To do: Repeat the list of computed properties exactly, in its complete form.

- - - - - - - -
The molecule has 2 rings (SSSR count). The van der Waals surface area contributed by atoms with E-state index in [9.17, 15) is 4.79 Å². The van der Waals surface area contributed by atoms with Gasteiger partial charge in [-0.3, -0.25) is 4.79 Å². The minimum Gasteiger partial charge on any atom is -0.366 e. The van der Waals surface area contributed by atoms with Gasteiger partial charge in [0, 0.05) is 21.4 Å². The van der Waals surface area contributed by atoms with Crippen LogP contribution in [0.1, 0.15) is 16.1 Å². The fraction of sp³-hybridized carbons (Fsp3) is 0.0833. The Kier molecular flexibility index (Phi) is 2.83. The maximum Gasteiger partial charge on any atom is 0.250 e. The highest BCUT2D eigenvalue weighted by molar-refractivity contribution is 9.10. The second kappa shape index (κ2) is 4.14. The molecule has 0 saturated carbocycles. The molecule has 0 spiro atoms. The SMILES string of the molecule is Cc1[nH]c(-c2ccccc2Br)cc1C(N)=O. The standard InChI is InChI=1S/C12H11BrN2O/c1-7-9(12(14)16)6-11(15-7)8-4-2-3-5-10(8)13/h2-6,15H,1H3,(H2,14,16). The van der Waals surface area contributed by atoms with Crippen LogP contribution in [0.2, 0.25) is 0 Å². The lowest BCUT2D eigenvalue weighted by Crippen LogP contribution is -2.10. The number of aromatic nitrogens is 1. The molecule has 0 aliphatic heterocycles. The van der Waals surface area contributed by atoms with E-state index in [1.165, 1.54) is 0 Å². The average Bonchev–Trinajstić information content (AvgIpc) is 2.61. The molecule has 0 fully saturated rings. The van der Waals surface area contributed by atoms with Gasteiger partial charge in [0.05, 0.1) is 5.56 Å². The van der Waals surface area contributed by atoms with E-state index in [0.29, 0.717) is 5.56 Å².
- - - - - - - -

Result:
The molecule has 2 rings (SSSR count). The van der Waals surface area contributed by atoms with E-state index in [9.17, 15) is 4.79 Å². The van der Waals surface area contributed by atoms with Gasteiger partial charge in [-0.3, -0.25) is 4.79 Å². The minimum Gasteiger partial charge on any atom is -0.366 e. The van der Waals surface area contributed by atoms with Gasteiger partial charge in [0, 0.05) is 21.4 Å². The van der Waals surface area contributed by atoms with Crippen LogP contribution in [0.1, 0.15) is 16.1 Å². The fraction of sp³-hybridized carbons (Fsp3) is 0.0833. The Kier molecular flexibility index (Phi) is 2.83. The maximum Gasteiger partial charge on any atom is 0.250 e. The highest BCUT2D eigenvalue weighted by molar-refractivity contribution is 9.10. The second kappa shape index (κ2) is 4.14. The molecule has 0 saturated carbocycles. The molecule has 0 spiro atoms. The SMILES string of the molecule is Cc1[nH]c(-c2ccccc2Br)cc1C(N)=O. The standard InChI is InChI=1S/C12H11BrN2O/c1-7-9(12(14)16)6-11(15-7)8-4-2-3-5-10(8)13/h2-6,15H,1H3,(H2,14,16). The van der Waals surface area contributed by atoms with Crippen LogP contribution in [0.2, 0.25) is 0 Å². The lowest BCUT2D eigenvalue weighted by Crippen LogP contribution is -2.10. The number of aromatic nitrogens is 1. The molecule has 0 aliphatic heterocycles. The van der Waals surface area contributed by atoms with E-state index in [1.165, 1.54) is 0 Å². The average Bonchev–Trinajstić information content (AvgIpc) is 2.61. The molecule has 0 fully saturated rings. The van der Waals surface area contributed by atoms with Gasteiger partial charge in [0.05, 0.1) is 5.56 Å². The van der Waals surface area contributed by atoms with E-state index in [0.29, 0.717) is 5.56 Å².